Everyone who is attracted to digital drawing has to find their own way in. Each person has their own reasons — convenience (no scanning!), unlimited undo, ability to scale any element you draw, etc. — but for some people simply being able to create “mobile art” on the go is a compelling part of the reason. Jeff Hebert fits in this category. Traditionally trained as an artist and hailing from a small town in Massachusetts, he has taken strongly to the idea of producing art on mobile phones and tablets. In fact, he joined our SketchBook beta team a few years back and always has great perspectives about how to improve our apps. Of course, Jeff isn’t all digital — not many artists are *only* analog or *only* digital. He uses a traditional approach along with digital techniques on his iPad and Android tablets (e.g., Scan Sketch) to create painting of wildlife and caricatures, two of his favorite subjects. We asked him to make a brush set for us that works well for the kind of art he creates.
What you’ll find
Download Jeff’s Rough Canvas Brush Set, and you’ll find a combination of dry brushes, as well as a few cool pencils he uses for details and texture to give his digital paintings a more traditional rough, textured feel. Even better, he’s included his “Grain” brush that you can use to paint on a “noise” overlay to give your paintings an interesting rough canvas look. Jeff says nothing he paints feels done until he runs this Grain brush over his paintings — which he does by setting the size as large as possible and painting over the entire canvas. Another way to do something like this is to upload an image of texture (e.g., an actual image of a canvas) and use it as a layer with blending modes, but the brush is very handy to have, and of course you have more control over a brush.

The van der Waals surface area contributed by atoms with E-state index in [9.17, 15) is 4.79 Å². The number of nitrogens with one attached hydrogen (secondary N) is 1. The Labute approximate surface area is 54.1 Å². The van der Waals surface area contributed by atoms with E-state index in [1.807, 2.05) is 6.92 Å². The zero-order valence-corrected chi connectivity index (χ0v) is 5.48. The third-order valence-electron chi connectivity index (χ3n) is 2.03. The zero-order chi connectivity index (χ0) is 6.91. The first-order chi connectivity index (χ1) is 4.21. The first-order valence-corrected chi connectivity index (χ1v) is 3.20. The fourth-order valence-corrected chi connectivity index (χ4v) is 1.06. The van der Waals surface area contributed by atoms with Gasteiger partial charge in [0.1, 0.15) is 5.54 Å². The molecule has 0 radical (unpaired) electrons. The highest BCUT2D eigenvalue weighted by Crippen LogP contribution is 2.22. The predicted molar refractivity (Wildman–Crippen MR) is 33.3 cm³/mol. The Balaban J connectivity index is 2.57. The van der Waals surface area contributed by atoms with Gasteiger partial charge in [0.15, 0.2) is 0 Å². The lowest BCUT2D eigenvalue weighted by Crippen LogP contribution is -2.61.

More about Jeff
Installing the brush sets
If you’re using the latest desktop version of SketchBook, simply double click on the .skbrushes file, and it will automatically install.